The German name for Pinot Noir, "Spätburunder" (literal translation: "late Burgundy"), refers to the variety's origin in Burgundy, where it had already been cultivated during late Roman times. "Late" refers to the grape's late ripening. The English word "Pinot" comes from the compact and pine cone shaped grape cluster, referring to the French word "Pin", meaning "pine".
The variety does not need much, when it comes to soil and vineyard. The grapes ripen early and can usually be harvested in the first half of September. In many cases the grape is processed into "Weißherbst". This is a particular Rosé style in Germany, that contains red grapes from only one grape variety.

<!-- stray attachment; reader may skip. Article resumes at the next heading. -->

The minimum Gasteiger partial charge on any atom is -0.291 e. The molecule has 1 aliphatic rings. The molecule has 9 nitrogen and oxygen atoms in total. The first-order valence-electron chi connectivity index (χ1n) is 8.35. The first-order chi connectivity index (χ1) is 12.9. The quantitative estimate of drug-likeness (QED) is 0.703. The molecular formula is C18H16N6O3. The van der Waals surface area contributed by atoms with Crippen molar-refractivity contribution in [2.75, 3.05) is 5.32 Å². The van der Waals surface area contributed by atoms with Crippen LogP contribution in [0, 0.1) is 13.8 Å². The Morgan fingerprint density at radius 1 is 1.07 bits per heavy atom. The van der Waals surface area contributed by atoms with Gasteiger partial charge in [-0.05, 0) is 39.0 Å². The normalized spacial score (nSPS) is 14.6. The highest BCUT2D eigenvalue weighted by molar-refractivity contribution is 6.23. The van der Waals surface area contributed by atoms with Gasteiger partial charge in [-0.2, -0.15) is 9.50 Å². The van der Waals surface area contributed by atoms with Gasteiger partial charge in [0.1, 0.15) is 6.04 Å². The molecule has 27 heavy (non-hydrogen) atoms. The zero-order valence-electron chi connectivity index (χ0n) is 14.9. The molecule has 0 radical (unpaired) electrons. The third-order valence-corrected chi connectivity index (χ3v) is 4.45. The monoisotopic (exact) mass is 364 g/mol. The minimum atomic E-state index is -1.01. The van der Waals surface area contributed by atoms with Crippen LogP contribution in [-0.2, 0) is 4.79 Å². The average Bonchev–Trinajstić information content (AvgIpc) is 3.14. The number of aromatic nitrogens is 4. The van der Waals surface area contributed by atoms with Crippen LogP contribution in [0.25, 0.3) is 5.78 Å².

In fact, the name of the variety may lead to the assumption that Schwarzriesling (Black Riesling) is a relative of Riesling. Yet, the only thing they have in common is the late ripening and the shape of the grape cluster. Its ancestors can be found in Burgundy.